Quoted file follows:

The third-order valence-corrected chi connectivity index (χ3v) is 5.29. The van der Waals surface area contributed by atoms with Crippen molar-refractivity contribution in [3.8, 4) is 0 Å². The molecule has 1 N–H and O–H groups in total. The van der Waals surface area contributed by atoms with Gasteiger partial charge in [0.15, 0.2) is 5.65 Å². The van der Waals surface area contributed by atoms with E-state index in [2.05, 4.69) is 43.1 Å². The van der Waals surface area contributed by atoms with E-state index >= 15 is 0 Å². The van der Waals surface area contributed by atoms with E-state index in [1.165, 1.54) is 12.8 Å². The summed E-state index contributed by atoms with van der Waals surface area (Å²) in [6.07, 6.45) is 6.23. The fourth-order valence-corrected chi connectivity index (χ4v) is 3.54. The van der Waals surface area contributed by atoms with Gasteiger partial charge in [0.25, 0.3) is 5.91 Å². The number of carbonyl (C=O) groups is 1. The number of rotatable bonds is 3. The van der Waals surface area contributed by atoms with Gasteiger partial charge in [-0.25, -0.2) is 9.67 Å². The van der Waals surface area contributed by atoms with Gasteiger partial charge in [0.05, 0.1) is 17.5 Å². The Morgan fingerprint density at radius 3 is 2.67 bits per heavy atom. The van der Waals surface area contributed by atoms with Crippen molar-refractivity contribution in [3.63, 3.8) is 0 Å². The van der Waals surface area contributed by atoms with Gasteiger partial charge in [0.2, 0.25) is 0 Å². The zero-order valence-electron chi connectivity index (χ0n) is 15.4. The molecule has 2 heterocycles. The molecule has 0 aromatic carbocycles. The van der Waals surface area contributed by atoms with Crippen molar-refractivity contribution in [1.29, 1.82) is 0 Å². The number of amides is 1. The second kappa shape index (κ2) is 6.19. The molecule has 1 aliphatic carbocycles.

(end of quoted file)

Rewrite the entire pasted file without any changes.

The third-order valence-corrected chi connectivity index (χ3v) is 5.29. The van der Waals surface area contributed by atoms with Crippen molar-refractivity contribution in [3.8, 4) is 0 Å². The molecule has 1 N–H and O–H groups in total. The van der Waals surface area contributed by atoms with Gasteiger partial charge in [0.15, 0.2) is 5.65 Å². The van der Waals surface area contributed by atoms with E-state index in [2.05, 4.69) is 43.1 Å². The van der Waals surface area contributed by atoms with E-state index >= 15 is 0 Å². The van der Waals surface area contributed by atoms with E-state index in [1.165, 1.54) is 12.8 Å². The summed E-state index contributed by atoms with van der Waals surface area (Å²) in [6.07, 6.45) is 6.23. The fourth-order valence-corrected chi connectivity index (χ4v) is 3.54. The van der Waals surface area contributed by atoms with Gasteiger partial charge in [0.25, 0.3) is 5.91 Å². The number of carbonyl (C=O) groups is 1. The number of rotatable bonds is 3. The van der Waals surface area contributed by atoms with Gasteiger partial charge in [-0.25, -0.2) is 9.67 Å². The van der Waals surface area contributed by atoms with Gasteiger partial charge in [0.05, 0.1) is 17.5 Å². The Morgan fingerprint density at radius 3 is 2.67 bits per heavy atom. The van der Waals surface area contributed by atoms with Crippen molar-refractivity contribution in [3.63, 3.8) is 0 Å². The van der Waals surface area contributed by atoms with Gasteiger partial charge in [0.2, 0.25) is 0 Å². The zero-order valence-electron chi connectivity index (χ0n) is 15.4. The molecule has 2 heterocycles. The molecule has 0 aromatic carbocycles. The van der Waals surface area contributed by atoms with Crippen molar-refractivity contribution in [1.29, 1.82) is 0 Å². The number of amides is 1. The second kappa shape index (κ2) is 6.19. The molecule has 1 aliphatic carbocycles.